Evelyn Waugh was once prompted to a failed bout of househunting in Ireland, after which he wrote to Nancy Mitford in 1952: "Among the countless blessings I thank God for, my failure to find a house in Ireland comes first. Unless one is mad on fox-hunting, there is nothing to draw one. The houses, except for half a dozen famous ones, are very shoddy in building and they none of them have servants' bedrooms because at the time they were built Irish servants slept on the kitchen floor. The peasants are malevolent. All their smiles are false as hell. Their priests are very suitable for them but not for foreigners. No coal at all. Awful incompetence everywhere. No native capable of doing the simplest job properly."

Englishmen like Waugh would have been equally nonplussed by the equivocal feelings of the Anglo-Irish towards the nationalist bands that burnt down their beautiful houses. When Molly Keane spoke of the torching of her father's Georgian mansion, Ballyrankin, in Co Wexford in the 1930s, it was the tact of the Sinn Fein raiders that impressed her. "My father was a militant sort of man and he came at them brandishing something and they said, 'Please come quietly or we're afraid we'll have to kill you.' That's the difference between people then and now. People genuinely were better mannered. Nowadays they would kill you anyway."

Before she exited, Molly Keane, with her usual exquisite behaviour, closed the door on an era. Her Booker short-listed Good Behaviour, published when she was 76, stripped the last of the glamour from the big house, showing a world of petty cruelty and cultivated ignorance. Already, she was caricaturing her way of life in anticipation of its decline. Time After Time, her subsequent novel about aristocratic siblings growing old in a crumbling mansion is about the death of that world. Her final novel, Loving and Giving, depicts a beautiful young woman martyred to manners. "When I look back, I am astonished," she said then. "I can only see it all as a myth. Mostly we had a divine time, but what about others? We simply never thought. Nowadays, when I meet very successful, sensitive young poets and reporters and painters, I often think - my God, in my day they would have been housemaids!"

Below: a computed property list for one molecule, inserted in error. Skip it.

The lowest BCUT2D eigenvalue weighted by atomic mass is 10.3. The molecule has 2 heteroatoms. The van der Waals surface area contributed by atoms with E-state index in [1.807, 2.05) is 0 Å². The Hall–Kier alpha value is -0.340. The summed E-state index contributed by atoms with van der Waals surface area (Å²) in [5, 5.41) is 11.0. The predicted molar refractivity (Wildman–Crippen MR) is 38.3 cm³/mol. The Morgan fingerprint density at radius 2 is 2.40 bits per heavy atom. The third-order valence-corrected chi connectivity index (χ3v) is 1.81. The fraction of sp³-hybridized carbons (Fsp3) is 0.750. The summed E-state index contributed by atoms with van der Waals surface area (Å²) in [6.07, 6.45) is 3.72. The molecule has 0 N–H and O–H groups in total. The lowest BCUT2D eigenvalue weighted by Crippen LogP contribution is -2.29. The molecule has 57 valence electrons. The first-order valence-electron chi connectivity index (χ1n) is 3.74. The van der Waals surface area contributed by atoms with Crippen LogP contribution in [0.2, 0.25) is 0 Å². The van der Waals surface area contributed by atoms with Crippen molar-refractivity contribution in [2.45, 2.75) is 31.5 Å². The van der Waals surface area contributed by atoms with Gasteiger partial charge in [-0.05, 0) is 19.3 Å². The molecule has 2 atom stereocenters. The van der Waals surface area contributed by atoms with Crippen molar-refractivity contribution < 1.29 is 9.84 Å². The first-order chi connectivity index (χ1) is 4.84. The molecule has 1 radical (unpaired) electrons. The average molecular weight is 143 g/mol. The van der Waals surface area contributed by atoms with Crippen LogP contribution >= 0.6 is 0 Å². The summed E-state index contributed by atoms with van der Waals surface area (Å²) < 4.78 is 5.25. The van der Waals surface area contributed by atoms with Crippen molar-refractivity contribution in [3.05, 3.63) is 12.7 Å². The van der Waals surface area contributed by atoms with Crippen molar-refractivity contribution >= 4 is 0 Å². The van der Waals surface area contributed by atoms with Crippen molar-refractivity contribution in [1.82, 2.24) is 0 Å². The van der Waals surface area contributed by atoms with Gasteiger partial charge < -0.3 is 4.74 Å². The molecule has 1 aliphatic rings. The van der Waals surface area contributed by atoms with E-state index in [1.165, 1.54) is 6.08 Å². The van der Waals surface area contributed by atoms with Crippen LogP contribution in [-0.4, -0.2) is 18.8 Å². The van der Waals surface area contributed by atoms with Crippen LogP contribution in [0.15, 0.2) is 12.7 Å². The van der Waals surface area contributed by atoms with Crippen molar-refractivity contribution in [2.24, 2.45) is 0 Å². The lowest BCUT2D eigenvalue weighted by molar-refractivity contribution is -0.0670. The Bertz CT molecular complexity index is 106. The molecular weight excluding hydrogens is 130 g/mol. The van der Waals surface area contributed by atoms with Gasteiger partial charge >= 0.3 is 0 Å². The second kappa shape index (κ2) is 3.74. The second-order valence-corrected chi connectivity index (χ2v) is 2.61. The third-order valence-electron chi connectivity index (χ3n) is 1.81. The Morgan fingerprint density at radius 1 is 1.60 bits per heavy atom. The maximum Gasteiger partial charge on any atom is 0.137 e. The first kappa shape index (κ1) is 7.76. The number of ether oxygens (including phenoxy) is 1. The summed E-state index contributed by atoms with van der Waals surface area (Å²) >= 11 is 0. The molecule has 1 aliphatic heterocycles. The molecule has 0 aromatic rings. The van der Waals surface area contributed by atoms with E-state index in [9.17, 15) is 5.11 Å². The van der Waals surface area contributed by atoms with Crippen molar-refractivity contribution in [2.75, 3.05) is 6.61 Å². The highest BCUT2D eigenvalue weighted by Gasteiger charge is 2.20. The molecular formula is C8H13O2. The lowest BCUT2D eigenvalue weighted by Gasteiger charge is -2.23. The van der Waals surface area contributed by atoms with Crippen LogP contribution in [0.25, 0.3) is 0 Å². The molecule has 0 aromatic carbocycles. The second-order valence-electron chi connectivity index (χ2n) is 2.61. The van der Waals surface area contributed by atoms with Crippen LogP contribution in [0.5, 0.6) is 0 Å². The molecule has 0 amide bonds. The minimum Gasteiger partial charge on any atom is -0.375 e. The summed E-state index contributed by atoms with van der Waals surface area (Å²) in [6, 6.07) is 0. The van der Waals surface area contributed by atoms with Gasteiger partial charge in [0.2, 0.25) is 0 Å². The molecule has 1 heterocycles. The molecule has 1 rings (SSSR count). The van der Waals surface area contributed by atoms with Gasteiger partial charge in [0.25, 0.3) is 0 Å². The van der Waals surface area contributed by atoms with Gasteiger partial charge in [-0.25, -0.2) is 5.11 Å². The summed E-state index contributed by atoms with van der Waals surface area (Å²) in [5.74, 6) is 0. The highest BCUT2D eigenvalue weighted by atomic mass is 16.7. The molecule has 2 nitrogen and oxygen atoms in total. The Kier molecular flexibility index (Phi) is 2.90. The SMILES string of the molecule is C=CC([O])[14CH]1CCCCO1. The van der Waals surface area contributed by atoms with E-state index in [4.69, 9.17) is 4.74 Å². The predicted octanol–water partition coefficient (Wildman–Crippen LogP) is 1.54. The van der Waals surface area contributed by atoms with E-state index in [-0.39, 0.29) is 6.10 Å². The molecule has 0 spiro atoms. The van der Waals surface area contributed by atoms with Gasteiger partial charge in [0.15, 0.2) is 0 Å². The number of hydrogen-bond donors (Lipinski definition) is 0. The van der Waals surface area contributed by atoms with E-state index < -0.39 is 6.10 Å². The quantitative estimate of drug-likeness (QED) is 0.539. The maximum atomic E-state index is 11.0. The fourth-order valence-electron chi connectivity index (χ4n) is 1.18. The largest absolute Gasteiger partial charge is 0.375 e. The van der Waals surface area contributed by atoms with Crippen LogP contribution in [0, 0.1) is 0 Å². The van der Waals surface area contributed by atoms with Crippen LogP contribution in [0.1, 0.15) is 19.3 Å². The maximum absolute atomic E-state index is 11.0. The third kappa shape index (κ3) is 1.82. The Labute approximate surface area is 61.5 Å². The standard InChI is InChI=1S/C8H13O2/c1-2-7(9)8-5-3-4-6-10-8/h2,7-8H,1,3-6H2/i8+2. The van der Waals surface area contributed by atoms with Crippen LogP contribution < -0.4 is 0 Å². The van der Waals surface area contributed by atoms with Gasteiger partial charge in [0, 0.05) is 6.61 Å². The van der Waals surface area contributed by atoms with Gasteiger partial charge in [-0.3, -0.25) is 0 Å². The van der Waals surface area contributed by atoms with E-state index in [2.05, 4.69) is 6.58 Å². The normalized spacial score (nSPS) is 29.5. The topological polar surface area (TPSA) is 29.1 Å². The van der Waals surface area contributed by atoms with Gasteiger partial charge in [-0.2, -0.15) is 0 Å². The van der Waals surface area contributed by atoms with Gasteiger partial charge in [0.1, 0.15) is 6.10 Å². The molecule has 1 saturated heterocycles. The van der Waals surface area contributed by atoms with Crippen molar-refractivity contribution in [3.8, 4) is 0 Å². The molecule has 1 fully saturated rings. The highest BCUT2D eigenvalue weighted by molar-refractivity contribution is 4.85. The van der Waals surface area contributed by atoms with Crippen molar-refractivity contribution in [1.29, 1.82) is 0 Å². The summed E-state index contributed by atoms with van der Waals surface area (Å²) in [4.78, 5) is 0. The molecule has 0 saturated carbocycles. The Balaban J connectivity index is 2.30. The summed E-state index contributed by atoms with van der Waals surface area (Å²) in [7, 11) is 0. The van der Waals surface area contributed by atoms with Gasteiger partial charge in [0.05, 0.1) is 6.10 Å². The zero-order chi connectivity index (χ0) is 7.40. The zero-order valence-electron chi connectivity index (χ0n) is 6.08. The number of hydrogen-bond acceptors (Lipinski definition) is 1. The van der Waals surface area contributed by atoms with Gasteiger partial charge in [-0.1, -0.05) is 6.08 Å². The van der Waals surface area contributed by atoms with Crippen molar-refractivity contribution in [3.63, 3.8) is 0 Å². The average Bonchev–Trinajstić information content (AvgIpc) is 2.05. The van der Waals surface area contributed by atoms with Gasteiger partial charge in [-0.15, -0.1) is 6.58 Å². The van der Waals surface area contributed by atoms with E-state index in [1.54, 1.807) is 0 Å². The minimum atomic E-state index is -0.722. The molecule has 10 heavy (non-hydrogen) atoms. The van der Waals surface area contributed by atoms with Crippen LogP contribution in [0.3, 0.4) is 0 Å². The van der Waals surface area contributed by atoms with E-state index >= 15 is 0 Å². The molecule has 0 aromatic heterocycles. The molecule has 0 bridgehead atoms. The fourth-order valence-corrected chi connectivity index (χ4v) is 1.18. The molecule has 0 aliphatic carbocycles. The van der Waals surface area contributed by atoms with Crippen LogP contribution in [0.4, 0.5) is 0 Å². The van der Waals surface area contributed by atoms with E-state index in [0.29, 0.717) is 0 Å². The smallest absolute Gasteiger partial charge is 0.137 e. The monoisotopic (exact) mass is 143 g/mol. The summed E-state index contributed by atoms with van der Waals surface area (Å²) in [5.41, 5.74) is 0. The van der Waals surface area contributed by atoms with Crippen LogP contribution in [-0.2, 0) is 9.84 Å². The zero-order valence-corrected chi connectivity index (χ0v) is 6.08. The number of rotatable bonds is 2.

The straw of which Synge wrote has long been turned into bricks, and now the bricks have gone and all the people are dead; but the wild music made by the clash of manners, and by the reluctant entwining of the ruling classes and the rebel classes, remains a comic and compelling love story. It deserves to be re-read and enjoyed.

Two of Molly Keane's earlier novels, Treasure Hunt and Young Entry, have just been reissued this month by Virago at pounds 6.99 each. Loving and Giving and Time After Time are published by Abacus at pounds 6.99 on 6 June